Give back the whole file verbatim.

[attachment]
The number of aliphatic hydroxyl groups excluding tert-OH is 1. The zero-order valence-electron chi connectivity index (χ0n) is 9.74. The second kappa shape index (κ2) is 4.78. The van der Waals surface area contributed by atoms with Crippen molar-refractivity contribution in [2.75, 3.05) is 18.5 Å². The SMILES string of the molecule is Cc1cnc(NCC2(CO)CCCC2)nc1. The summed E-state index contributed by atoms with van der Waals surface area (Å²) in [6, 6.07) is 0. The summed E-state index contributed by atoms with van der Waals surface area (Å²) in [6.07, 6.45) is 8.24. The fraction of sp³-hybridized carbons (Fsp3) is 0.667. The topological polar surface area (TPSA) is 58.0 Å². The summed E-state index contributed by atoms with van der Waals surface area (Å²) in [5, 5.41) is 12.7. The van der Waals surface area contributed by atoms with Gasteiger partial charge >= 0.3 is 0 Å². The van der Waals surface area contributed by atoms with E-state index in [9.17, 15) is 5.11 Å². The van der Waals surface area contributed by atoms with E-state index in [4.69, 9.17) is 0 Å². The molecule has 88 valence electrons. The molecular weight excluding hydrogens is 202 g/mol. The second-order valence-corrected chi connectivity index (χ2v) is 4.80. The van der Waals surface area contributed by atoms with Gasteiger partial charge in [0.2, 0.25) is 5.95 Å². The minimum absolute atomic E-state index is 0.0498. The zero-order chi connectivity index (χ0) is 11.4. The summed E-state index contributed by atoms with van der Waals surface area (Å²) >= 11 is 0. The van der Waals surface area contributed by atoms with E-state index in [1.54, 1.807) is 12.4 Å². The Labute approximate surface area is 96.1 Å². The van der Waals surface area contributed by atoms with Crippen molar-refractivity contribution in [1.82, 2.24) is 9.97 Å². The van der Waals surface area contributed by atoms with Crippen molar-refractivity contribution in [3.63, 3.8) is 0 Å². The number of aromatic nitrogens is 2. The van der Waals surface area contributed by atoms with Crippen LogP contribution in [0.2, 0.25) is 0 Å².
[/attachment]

The number of aliphatic hydroxyl groups excluding tert-OH is 1. The zero-order valence-electron chi connectivity index (χ0n) is 9.74. The second kappa shape index (κ2) is 4.78. The van der Waals surface area contributed by atoms with Crippen molar-refractivity contribution in [2.75, 3.05) is 18.5 Å². The SMILES string of the molecule is Cc1cnc(NCC2(CO)CCCC2)nc1. The summed E-state index contributed by atoms with van der Waals surface area (Å²) in [6, 6.07) is 0. The summed E-state index contributed by atoms with van der Waals surface area (Å²) in [6.07, 6.45) is 8.24. The fraction of sp³-hybridized carbons (Fsp3) is 0.667. The topological polar surface area (TPSA) is 58.0 Å². The summed E-state index contributed by atoms with van der Waals surface area (Å²) in [5, 5.41) is 12.7. The van der Waals surface area contributed by atoms with Gasteiger partial charge >= 0.3 is 0 Å². The van der Waals surface area contributed by atoms with E-state index in [9.17, 15) is 5.11 Å². The van der Waals surface area contributed by atoms with E-state index in [4.69, 9.17) is 0 Å². The molecule has 88 valence electrons. The molecular weight excluding hydrogens is 202 g/mol. The second-order valence-corrected chi connectivity index (χ2v) is 4.80. The van der Waals surface area contributed by atoms with Gasteiger partial charge in [0.2, 0.25) is 5.95 Å². The minimum absolute atomic E-state index is 0.0498. The zero-order chi connectivity index (χ0) is 11.4. The summed E-state index contributed by atoms with van der Waals surface area (Å²) >= 11 is 0. The van der Waals surface area contributed by atoms with E-state index in [1.54, 1.807) is 12.4 Å². The Labute approximate surface area is 96.1 Å². The van der Waals surface area contributed by atoms with Crippen molar-refractivity contribution in [1.82, 2.24) is 9.97 Å². The van der Waals surface area contributed by atoms with Crippen molar-refractivity contribution in [3.63, 3.8) is 0 Å². The number of aromatic nitrogens is 2. The van der Waals surface area contributed by atoms with Crippen LogP contribution in [0.2, 0.25) is 0 Å².